In terms of budget, Crash was almost an independent film because Cronenberg’s previous movie, M. Butterfly (1993) flopped. So the implications of censorship on Cronenberg’s career were immediate. The filmmaker stated he never forgot being censored in Britain. “Censors tend to do what only psychotics do: they confuse reality with illusion”, he explains. People didn’t go to see his movies in the UK. The box office taking for his following movie, eXistenZ, with the English actor Jude Law, was just £90,564 (data on the weekend gross May 23rd 1999). This is compared to £3.384,948 earnings for the Matrix (Lana Wachwski, Lilly Wachowski) in just one weekend in Britain, and in the same year.
Both eXistenZ and Matrix portray virtual reality, but in Cronenberg when a character goes from reality to virtual reality there is no difference, whilst in Matrix this process is heavily emphasised. Miramax, that distributed the film, wanted Cronenberg to change these scenes, and again he refused. Cronenberg again challenged censorship in this movie in a scene in which he creates another body orifice. There is a moment when somebody puts a tongue into this new orifice and somebody else puts a finger.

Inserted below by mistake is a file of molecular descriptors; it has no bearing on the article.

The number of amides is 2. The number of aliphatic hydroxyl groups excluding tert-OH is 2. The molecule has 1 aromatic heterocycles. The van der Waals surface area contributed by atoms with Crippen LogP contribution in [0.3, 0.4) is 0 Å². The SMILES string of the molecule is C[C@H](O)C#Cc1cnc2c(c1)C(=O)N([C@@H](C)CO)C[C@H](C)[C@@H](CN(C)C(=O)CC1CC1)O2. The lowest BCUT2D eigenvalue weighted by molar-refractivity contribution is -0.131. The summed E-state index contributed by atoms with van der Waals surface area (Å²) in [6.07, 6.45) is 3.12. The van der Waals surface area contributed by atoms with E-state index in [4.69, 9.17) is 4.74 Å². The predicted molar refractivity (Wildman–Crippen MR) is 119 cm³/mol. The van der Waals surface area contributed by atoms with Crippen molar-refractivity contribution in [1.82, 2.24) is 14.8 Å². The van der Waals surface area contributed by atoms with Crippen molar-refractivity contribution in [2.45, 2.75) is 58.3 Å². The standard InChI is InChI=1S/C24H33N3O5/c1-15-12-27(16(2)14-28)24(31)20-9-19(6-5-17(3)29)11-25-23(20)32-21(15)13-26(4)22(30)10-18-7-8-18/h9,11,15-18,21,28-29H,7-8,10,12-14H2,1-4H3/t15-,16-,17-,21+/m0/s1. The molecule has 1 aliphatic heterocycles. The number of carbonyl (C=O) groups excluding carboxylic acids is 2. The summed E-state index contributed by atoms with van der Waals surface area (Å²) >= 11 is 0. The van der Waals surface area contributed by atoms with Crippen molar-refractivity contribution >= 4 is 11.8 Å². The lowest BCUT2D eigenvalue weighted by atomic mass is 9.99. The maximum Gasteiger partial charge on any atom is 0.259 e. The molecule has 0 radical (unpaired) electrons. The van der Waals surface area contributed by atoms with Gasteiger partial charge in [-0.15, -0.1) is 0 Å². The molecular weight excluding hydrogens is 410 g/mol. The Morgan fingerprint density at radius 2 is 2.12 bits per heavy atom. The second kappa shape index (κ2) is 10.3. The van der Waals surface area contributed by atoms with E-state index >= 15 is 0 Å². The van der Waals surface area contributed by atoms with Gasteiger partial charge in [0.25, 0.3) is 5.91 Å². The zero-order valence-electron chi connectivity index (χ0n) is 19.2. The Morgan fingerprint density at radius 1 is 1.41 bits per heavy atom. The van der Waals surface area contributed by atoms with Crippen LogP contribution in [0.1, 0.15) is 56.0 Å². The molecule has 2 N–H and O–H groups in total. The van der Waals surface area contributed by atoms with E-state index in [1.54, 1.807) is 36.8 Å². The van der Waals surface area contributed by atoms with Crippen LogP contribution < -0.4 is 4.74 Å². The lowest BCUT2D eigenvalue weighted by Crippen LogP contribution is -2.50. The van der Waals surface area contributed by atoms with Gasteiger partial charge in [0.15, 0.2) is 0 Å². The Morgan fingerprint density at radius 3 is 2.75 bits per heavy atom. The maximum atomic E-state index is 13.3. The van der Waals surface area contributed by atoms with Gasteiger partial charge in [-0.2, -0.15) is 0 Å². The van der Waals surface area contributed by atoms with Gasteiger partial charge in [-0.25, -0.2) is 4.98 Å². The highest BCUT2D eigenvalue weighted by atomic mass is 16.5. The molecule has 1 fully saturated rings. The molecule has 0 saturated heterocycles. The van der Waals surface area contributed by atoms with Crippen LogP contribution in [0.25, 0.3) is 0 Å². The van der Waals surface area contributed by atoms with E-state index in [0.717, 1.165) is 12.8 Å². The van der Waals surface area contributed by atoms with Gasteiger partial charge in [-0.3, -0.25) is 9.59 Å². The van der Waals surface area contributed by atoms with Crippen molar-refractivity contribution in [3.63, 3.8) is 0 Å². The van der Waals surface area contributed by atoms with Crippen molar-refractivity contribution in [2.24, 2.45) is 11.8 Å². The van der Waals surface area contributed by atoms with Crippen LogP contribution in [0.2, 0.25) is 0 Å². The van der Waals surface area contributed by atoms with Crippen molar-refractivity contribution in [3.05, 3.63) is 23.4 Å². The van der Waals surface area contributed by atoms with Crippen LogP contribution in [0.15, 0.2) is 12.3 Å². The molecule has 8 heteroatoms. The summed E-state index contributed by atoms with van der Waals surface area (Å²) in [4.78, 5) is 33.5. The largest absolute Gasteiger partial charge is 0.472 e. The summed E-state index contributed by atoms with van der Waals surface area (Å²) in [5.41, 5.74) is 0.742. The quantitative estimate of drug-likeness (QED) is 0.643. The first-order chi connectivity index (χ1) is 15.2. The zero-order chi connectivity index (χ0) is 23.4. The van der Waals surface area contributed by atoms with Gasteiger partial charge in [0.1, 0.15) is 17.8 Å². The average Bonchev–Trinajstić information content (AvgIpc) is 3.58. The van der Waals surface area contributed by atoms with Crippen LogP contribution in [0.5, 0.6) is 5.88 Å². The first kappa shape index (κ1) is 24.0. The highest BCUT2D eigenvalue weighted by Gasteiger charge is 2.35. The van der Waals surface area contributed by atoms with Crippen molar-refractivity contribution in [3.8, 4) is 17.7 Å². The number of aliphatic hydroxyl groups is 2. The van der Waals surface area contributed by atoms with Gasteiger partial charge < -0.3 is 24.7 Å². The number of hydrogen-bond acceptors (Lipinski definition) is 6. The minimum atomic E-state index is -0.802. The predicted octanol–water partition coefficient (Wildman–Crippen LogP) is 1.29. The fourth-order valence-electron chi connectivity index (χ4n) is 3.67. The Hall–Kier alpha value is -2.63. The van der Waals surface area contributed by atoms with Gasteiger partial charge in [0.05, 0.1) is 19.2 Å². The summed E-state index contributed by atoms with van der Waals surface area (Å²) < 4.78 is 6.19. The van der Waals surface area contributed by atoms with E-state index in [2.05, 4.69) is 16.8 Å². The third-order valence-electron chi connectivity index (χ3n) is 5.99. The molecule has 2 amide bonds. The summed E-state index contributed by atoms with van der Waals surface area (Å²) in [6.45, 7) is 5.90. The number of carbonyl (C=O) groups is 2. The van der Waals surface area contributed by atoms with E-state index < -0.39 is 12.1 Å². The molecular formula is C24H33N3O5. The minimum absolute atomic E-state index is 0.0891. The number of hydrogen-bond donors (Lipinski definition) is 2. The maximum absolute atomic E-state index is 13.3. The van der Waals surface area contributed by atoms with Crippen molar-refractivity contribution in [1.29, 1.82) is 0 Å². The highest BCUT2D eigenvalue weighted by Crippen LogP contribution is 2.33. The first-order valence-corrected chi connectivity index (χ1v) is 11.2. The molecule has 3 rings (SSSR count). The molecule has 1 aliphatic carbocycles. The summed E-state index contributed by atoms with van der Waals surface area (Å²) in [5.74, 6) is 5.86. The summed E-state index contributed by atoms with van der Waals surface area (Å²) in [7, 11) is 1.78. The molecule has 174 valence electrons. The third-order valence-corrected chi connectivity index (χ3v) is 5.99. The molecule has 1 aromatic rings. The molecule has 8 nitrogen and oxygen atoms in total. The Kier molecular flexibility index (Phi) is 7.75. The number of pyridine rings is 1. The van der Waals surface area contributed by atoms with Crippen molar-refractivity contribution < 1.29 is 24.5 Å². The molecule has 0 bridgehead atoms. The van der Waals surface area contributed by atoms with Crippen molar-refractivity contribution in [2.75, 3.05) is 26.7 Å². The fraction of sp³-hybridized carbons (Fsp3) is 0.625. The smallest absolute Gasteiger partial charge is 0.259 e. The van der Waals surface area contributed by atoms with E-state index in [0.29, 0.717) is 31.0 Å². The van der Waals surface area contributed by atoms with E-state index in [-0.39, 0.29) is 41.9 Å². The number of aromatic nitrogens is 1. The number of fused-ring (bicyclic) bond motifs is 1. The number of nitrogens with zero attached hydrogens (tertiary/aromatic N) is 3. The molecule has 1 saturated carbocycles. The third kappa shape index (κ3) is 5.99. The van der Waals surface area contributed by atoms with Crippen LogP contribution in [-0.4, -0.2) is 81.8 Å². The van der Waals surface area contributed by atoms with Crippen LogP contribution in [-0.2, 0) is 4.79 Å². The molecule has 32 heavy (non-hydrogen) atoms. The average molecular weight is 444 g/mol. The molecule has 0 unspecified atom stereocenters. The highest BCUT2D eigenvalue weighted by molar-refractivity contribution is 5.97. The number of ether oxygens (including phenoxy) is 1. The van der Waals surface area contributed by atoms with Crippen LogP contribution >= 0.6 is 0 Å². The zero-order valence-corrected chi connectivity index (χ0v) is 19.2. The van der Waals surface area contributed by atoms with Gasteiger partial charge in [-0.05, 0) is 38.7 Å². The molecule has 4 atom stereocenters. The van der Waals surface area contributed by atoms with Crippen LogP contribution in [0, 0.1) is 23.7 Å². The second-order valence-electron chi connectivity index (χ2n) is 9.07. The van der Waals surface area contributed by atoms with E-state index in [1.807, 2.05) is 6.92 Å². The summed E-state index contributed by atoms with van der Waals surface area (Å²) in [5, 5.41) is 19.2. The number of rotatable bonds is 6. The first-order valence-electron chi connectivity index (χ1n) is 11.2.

In Crash, sex is a political act. A revolutionary and libertarian flag for freedom and pleasure. Cronenberg subverts the sexual episteme. The clash – or crash – is the liberation of energy and the libido.
If the Digital Economy Bill passes it will become even more difficult to show more audacious films online. An amendment to the 2003 Communications Act two years ago has already ensured strict censorship for DVD and VoD. And if the prudish crusade goes on, soon it could become impossible to make and to show films like Crash. Creative artists will have to practise increased self-censorship, and they could become less engaged with their original script ideas. It becomes an act of self-sabotage, as they could abandon their projects. An artist can never be castrated. Such censorship is an illegitimate appropriation of carnal expression.
The picture at the top of the article is Kathleen Turner on a promotional poster of John Water’s 1994 classic ‘Serial Mum’